It is pitching, though, that until the last two weeks has been a major strength of the Cubs. There is the superb bullpen and some very fine starters. Ferguson Jenkins, who has won 20 the last two years, should win 20 this year and Holtzman should win 20 for the first time. Holtzman's only difficulty is that he cannot stand prosperity. In one seven-game stretch the Cubs got him 69 runs, but he was knocked from the mound in three of those games with leads of six, five and nine runs. He apparently gets complacent when way out in front and he simply cannot get back his good stuff when he needs it. By contrast, give Holtzman only a run or two and, odds are, he'll make it stand up for nine innings. Bill Hands is a capable third starter. Rich Nye has been a disappointment, but Dick Selma, strangely not protected by the Mets last season after a nine and 10 record and a 2.75 earned run average, has been of great help.

Even when Selma is not pitching, he works. He is the bullpen cheerleader for the Left Field Bleacher Bums. At the start of every game Selma stands, raises his right arm and spirals it upward as the Bums begin a rising chorus of "Aaaaaaaaaaaaaahhhhhhhhhhhhhhh!" Selma suddenly swings his arm down, the roar stops and the Bums sing, "Every time I go to town, the boys all kick my dog around. Makes no difference if he is a hound, you better stop kicking my dog around."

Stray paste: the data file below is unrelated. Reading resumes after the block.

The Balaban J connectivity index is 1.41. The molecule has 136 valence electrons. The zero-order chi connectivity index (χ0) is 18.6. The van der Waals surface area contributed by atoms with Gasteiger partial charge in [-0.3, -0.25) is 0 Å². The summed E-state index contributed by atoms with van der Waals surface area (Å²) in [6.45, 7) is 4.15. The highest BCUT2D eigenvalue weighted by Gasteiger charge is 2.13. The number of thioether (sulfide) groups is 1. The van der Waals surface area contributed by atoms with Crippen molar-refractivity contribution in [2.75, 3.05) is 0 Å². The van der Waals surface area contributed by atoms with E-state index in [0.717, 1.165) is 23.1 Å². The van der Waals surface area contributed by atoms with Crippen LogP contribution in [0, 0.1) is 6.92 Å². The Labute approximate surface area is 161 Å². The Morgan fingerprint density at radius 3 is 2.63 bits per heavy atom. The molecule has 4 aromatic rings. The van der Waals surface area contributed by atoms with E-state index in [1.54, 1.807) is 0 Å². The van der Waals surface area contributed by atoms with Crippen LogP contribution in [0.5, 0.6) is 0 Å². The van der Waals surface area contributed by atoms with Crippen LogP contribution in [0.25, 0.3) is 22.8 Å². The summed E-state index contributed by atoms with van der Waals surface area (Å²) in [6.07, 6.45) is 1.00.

From then on, the clamor never lets up. Santo, whose company makes Pro Pizzas that are sold in the ball park, is greeted with cries of "Pizza Power!" Banks gets a roar of welcome. "He could be elected governor," says one of the Bums. A Confederate flag goes up for Hundley. If Jenkins sits in the bullpen, the Bums will start chanting, "Fergie, Fergie, Fergie." At the end of the inning Jenkins will run to the dugout as if to escape, whereupon the Bums will start chanting, "Leo, Leo, Leo." Durocher will send Jenkins back to the bullpen and when he arrives, the Bums shout, "Fergie!"

There are songs to fit all occasions. Give Me That Old Time Durocher is a favorite, and there is even one for the Cardinal announcer, Harry Caray, Quite Contrary, How Does Your Ego Grow?

The dedication of the Bums is such that they throw back any homer an opposing player hits into the bleachers. Should a Cub homer, the Bums throw their cups of beer into the air. They want to see the Cubs pour it on. If the Cubs have 12 runs, the Bums clamor for 13. If the Cubs have 13, the Bums roar for 14. By the eighth inning Wrigley Field is reverberating with noise as fans in the rest of the park stand up and slam their seats in cadence to the chants of the Bums. The din is so overwhelming that the opposing players in the field are at a disadvantage; they cannot hear the crack of the bat.